Not yet. We’re spending the lion’s share of our efforts on Twitter simply because it has the best effort:reward ratio right now. We’re experimenting with Wikipedia, YouTube, Flickr, LinkedIn, Facebook, Google and Twitter but have plans to expand across to other sites as appropriate. Each site offers its own unique challenges and opportunities – you find a different audience waiting to be engaged at each. We’re looking at Facebook for recruitment, LinkedIn for employee connections, Twitter for service recovery and all of the above for syndication and general outreach.
What are the goals of your social media program?
If you approach social media with goals in mind you are almost sure to come away disappointed and/or frustrated. Every time we set up a new account to experiment with the idea we had for it fall by the wayside and it ends up becoming something else. It is generally something defined by the audience and their wants.
Social media is changing the fabric of the web and as such needs to change the nature of the work we do. For the longest time everyone has been exclusively focused on their website – driving people to it relentlessly, pushing conversions, optimizing user pathways, adding transactional capabilities and making everything shine. I think we’re going to see a shift away from that in the next few years. There is too much work to be done beyond the walls of the castle. It isn’t enough to cater a feast inside – you need to offer a delivery service for people that will never cross the moat.
A great example of this is Google Local. If you haven’t already, go to http://www.google.com/local and search for one of your facilities. Google lets you claim a listing (via postcard or phone) and everyone should do this at least once. Once you own a listing you can see just how many people found what they were looking for in the Google Local listing (generally a phone number or address) and never bothered visiting your neatly-trimmed and manicured website. You’ll also notice that these thousands of people were also treated to negative reviews of your staff, incorrect or out-of-date information and sometimes ads for your competitors. How do you manage a problem of that scale when you’re already working with limited resources? That’s something we’re all going to have to figure out these next few years.
What’s your opinion on trying to measure ROI for your social media efforts?
There are little things that you can do to justify your social media efforts – sending executive management success stories and tracking people following links back to your primary web presence are good starts. The true benefits of a concerted social media effort are difficult to measure as they’re more about soft things that can’t be expressed as a ratio.
Everything we do in the space is measured and tallied and analyzed on a regular basis but knowing how many people clicked on a link doesn’t mean you’re seeing the full picture.
How much staff time do you and your team devote to social media a week? How much do you think is right?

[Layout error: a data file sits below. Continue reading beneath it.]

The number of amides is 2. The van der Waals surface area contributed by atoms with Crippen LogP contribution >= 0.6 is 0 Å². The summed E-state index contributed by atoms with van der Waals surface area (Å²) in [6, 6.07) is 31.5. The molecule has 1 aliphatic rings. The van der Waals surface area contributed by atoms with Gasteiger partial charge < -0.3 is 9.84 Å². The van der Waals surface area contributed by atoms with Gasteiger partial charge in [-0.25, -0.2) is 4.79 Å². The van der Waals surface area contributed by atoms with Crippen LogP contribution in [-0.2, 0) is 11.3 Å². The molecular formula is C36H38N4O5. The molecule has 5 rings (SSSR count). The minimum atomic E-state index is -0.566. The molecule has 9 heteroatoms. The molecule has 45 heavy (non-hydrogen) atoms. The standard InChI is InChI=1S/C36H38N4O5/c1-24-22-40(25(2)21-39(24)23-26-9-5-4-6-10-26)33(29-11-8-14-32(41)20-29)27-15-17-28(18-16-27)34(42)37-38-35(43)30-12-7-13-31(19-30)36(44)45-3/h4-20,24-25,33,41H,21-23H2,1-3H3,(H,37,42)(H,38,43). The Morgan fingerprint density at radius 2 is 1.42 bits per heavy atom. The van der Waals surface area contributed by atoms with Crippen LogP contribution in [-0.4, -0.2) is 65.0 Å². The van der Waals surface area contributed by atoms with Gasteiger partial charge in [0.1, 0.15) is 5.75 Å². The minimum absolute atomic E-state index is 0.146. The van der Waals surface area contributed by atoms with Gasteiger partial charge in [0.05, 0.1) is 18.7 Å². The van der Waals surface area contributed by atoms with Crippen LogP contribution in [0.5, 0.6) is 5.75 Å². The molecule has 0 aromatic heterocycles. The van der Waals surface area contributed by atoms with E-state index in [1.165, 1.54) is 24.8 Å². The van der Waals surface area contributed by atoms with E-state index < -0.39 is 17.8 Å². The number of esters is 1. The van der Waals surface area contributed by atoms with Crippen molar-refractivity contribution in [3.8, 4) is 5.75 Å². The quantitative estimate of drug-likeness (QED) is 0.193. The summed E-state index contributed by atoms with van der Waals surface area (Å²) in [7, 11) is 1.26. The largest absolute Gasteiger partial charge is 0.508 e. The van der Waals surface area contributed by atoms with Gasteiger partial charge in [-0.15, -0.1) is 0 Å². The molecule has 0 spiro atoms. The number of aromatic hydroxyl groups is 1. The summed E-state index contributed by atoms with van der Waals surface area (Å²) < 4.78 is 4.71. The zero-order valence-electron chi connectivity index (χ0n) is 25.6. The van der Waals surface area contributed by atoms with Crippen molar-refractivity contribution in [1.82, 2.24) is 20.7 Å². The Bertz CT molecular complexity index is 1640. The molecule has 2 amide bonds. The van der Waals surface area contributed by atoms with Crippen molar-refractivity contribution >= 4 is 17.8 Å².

Social media is a flexible but insatiable mistress – she will take as much or as little of your time as you can spare. It felt like we were making a difference when my team spent an hour or so a week poking around. It feels like we’re making more of a difference with the three or four hours a week we spend now but there is so much more that we could be doing.
There will always be more that we could be doing no matter how much time we invest. How much time is right will vary depending on the ways you find to use social media and where you prioritize that in your list of things to do.
Did you need to “sell” social media to upper management?
There has never been a need to justify the little work we actually do. We had a meeting with our VP of Marketing when we first started exploring the potential depth of the need. To help illustrate problem I brought a printed out stack of reviews and comments about our organization and facilities to the meeting. It was a pretty heavy stack and it didn’t even represent a sliver of what was really out there.
Can you share a success story? Something that has proved the value of social media for your organization.
There are no single instances that really stand out as glowing examples yet. There have been lots of little instances of gratitude that make what we’re doing worthwhile. Raging angry fires put out, people passing around our wellness stories, horrible reviews retracted and replaced with stories of great customer service – every little victory feels like a warm hug.
What advice do you have for Hospitals considering a social media program?
Do it now. Search for your brand and you will find people that need your help. You have no excuse for not helping them.
Start there and see where your efforts take you.
Any final thoughts?
Social media is there with or without you. People won’t stop having conversations just because you stubbornly refuse to participate – better that you’re there to defend your honor. Better that you’re able to put out the small fires before the smoke overwhelms you.